Both Title VII of the Civil Rights Act of 1964 and the Pennsylvania Human Relations Act (PHRA) protect employees from religious discrimination in the workplace. These laws guarantee the right to practice officially recognized religions, including Buddhism, Christianity, Hinduism, Islam, and Judaism. Title VII and the PHRA also preserve in other less-recognized — but sincerely held and practiced — religious, ethical, or moral beliefs.
HKM Employment Attorneys in Pittsburgh, Pennsylvania, has garnered numerous awards in the service and protection of employee rights. HKM Employment Attorneys has experience contending with companies large and small in matters of employment discrimination. If you need legal help with religious discrimination in the workplace, contact us today for immediate assistance.
Religious Discrimination, Harassment, and Segregation
Between Title VII and the PHRA, there are numerous legal protections concerning religion and religious practices. For example, employers are barred from making employment decisions such as hiring, firing, or scheduling solely based on religion. That type of conduct constitutes unlawful employment discrimination.
Title VII and the PHRA also define unlawful religious harassment in the workplace. To qualify as workplace harassment, there must be a consistent pattern of pervasive abuse or offensive conduct. Offhand comments or erratic behavior do not generally constitute a hostile work environment from a legal standpoint.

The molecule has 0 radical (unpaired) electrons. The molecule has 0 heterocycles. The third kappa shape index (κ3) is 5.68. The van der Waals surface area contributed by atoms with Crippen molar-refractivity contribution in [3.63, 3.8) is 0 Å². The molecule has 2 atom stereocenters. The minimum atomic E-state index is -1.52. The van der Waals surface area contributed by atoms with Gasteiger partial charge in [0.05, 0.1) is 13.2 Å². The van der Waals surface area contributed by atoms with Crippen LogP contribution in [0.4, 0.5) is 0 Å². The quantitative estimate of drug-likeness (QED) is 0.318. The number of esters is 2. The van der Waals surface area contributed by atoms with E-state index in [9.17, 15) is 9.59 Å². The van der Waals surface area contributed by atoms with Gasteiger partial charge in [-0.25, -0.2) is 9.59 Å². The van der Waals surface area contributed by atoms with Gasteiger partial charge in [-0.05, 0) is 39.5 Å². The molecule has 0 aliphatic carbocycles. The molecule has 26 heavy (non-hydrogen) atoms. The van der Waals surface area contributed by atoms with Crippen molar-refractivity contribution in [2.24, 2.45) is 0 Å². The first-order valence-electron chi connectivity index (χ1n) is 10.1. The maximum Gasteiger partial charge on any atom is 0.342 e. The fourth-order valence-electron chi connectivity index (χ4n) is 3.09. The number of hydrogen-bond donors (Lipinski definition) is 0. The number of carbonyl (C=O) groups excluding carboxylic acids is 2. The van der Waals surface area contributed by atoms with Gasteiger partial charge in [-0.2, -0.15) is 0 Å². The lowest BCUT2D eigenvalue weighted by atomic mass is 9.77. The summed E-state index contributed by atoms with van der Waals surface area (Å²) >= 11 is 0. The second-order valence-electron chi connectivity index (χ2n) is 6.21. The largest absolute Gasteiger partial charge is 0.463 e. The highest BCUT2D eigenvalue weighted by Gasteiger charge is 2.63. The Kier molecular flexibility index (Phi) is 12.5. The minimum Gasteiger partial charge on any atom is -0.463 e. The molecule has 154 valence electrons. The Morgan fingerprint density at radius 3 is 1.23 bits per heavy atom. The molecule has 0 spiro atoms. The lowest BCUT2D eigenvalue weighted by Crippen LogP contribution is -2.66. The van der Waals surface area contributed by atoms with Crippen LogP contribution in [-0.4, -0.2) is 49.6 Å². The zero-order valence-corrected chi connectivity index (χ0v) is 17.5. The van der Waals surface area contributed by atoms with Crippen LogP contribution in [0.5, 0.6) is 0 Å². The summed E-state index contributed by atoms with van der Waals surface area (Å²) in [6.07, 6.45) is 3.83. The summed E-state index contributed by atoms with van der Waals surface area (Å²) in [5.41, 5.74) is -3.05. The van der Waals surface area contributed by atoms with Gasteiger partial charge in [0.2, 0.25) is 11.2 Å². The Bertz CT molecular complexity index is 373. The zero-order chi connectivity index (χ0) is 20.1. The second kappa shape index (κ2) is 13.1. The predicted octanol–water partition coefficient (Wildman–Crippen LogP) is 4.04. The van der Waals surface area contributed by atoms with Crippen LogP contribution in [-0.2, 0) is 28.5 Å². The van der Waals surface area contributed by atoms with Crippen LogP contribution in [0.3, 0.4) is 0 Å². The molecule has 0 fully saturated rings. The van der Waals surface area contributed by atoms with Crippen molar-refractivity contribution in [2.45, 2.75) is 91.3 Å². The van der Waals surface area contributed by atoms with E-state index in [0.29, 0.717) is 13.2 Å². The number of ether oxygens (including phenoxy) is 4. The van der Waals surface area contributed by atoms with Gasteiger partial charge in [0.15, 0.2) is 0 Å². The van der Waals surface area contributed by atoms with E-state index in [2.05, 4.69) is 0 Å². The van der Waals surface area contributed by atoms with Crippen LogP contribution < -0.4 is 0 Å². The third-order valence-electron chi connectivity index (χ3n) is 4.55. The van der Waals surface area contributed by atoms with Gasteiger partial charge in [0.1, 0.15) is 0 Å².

It is also unlawful under Title VII and the PHRA for an employer to segregate work functions based on religion. Stated otherwise, employers cannot assign employees to certain sites or roles merely based on their religion, even in the face of actual or potential client demands.
Reasonable Accommodations for Religious Purpose
Title VII and the PHRA impose a duty on employers to provide reasonable accommodations for religion in the workplace. Unless accommodation would result in undue burden or cost, employers must allow their employees to practice religion. The accommodation must be reasonable in nature.
Examples of reasonable accommodations for religious practices may include but are not limited to:
- Schedule adjustments;
- Voluntary shift exchanges;
- Temporary job reassignments; and
- Employment policy modifications.
Title VII and the PHRA also protect an employee’s religious beliefs concerning attire and appearance. If a particular approach is ingrained in the employee’s religion, it can qualify as a reasonable accommodation.
Examples of reasonable accommodations for religious attire and appearance may include but are not limited to:
- Wearing traditional garments, such as the Amish custom of wearing plain clothing;
- Donning particular head coverings, such as the Jewish tradition of wearing a yarmulke; or
- Observing specific hair or beard styles, such as the Sikhism belief of natural hair growth.
Speak with a Pennsylvania Employment Attorney Today
If you were the victim of religious discrimination in a Pennsylvania workplace, it can be highly favorable to speak with an accomplished employment attorney. HKM Employment Attorneys have experience representing employees in legal disputes concerning unlawful employment discrimination. If you need legal help with religious discrimination in the workplace, contact us today for an initial consultation.